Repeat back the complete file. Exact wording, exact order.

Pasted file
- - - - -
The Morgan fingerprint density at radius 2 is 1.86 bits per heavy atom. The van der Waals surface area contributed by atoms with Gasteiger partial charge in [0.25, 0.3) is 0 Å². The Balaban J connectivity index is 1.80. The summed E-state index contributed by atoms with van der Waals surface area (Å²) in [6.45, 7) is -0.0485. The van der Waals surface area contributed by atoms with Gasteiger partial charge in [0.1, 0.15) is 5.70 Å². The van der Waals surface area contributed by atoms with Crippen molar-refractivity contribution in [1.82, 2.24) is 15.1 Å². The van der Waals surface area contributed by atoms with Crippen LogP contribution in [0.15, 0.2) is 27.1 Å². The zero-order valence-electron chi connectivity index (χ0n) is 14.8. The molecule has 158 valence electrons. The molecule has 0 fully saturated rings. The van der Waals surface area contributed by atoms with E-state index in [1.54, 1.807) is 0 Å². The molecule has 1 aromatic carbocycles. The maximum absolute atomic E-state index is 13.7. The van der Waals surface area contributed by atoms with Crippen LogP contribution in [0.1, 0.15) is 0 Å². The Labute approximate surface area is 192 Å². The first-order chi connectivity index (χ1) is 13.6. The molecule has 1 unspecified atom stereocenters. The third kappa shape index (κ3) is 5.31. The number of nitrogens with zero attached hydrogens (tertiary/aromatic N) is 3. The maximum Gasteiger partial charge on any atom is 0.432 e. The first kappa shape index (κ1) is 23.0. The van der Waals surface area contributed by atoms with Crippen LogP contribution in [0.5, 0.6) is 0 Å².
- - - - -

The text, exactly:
The Morgan fingerprint density at radius 2 is 1.86 bits per heavy atom. The van der Waals surface area contributed by atoms with Gasteiger partial charge in [0.25, 0.3) is 0 Å². The Balaban J connectivity index is 1.80. The summed E-state index contributed by atoms with van der Waals surface area (Å²) in [6.45, 7) is -0.0485. The van der Waals surface area contributed by atoms with Gasteiger partial charge in [0.1, 0.15) is 5.70 Å². The van der Waals surface area contributed by atoms with Crippen molar-refractivity contribution in [1.82, 2.24) is 15.1 Å². The van der Waals surface area contributed by atoms with Crippen LogP contribution in [0.15, 0.2) is 27.1 Å². The zero-order valence-electron chi connectivity index (χ0n) is 14.8. The molecule has 158 valence electrons. The molecule has 0 fully saturated rings. The van der Waals surface area contributed by atoms with E-state index in [1.54, 1.807) is 0 Å². The molecule has 1 aromatic carbocycles. The maximum absolute atomic E-state index is 13.7. The van der Waals surface area contributed by atoms with Crippen LogP contribution in [0.1, 0.15) is 0 Å². The Labute approximate surface area is 192 Å². The first-order chi connectivity index (χ1) is 13.6. The molecule has 1 unspecified atom stereocenters. The third kappa shape index (κ3) is 5.31. The number of nitrogens with zero attached hydrogens (tertiary/aromatic N) is 3. The maximum Gasteiger partial charge on any atom is 0.432 e. The first kappa shape index (κ1) is 23.0. The van der Waals surface area contributed by atoms with Crippen LogP contribution in [0.5, 0.6) is 0 Å².